 The school is very well resourced with the expertise and specialist staff to provide first aid, deal with the

moving and handling of disabled pupils and give support in relation to medical conditions and managing

 The curriculum offers many opportunities for pupils to learn about and manage risks. In their visits to the

community pupils learn how to stay safe on roads and when they are doing work-related learning. Pupils
learn about the risks of using the internet and social media. However, what is taught is not yet as well

adapted to pupils’ needs, as leaders would like to ensure pupils gain as much knowledge and

understanding as possible of this technology.

 Pupils get on well together and treat each other with respect. They understand regard for one another

and often form warm friendships. Pupils know there are good and bad ways of treating others and their
efforts to be good means there is no bullying in any of its forms. They know the difference between good
and bad behaviour and contribute effectively to ensuring everyone is happy at school.

The quality of teaching is good

 Teachers and their assistants are exceptionally caring and supportive of pupils. They get to know them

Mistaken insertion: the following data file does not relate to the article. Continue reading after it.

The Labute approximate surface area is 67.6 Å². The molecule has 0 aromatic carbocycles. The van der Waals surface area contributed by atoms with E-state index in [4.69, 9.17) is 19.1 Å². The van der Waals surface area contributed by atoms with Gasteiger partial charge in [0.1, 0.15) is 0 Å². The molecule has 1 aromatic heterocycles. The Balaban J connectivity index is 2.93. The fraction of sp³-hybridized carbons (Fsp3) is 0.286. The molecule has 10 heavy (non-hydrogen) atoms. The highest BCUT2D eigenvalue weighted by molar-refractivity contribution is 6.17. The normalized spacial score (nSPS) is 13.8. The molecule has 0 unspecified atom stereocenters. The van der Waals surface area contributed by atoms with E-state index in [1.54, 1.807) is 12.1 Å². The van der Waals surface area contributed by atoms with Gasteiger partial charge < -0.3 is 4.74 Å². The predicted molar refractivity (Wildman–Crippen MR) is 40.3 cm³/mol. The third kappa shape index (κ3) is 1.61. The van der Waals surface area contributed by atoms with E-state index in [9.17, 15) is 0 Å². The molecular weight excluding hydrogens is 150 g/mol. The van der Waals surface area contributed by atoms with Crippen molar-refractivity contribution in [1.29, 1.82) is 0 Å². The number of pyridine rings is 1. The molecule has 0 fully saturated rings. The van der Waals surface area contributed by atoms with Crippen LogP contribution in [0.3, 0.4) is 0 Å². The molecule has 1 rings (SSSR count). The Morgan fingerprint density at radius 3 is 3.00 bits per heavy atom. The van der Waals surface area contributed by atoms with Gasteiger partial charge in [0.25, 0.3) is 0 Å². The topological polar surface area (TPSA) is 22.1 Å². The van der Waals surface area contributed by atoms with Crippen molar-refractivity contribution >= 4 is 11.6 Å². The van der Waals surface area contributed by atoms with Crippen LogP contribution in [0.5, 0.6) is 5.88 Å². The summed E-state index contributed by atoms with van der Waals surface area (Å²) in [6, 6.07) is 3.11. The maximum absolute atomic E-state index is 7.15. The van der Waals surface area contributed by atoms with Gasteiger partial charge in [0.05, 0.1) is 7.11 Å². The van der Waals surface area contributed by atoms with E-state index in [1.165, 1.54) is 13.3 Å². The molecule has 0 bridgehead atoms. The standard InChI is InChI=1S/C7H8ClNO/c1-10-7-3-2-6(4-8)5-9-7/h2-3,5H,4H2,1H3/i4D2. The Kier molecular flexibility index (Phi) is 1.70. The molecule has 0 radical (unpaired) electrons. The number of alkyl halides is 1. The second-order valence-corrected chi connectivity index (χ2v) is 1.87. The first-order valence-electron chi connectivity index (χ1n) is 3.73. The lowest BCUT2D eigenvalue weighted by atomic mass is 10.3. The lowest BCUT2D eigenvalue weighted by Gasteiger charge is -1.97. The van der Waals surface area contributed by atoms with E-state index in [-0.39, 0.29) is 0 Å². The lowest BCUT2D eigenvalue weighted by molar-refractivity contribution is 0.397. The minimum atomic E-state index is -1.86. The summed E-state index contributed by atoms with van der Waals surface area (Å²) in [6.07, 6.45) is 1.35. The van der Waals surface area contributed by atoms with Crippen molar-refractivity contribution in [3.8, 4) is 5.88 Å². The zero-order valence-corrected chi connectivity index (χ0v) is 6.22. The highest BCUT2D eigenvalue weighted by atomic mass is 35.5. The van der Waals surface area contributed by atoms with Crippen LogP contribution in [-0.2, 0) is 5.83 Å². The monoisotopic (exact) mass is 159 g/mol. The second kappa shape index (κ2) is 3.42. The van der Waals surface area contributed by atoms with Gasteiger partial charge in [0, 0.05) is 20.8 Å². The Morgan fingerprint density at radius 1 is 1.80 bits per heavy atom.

well and work hard to ensure each pupil feels safe, comfortable, valued and happy. The good relationships
with pupils makes them motivated learners.

 Pupils’ behaviour is managed extremely well. Staff are expert at maintaining a calm, purposeful

atmosphere in classrooms and around the school. This makes a significant contribution to pupils’ capacity

to learn and make progress.

 The expectations for the amount of progress pupils should make are ambitious and this gives most lessons

pace and a sharp focus on what knowledge and skills pupils should gain from their work.

 The planning of pupils’ work is often very precise, particularly their individual tasks. Teachers and their

assistants are meticulous in noting when pupils make even the smallest breakthroughs. Assessment is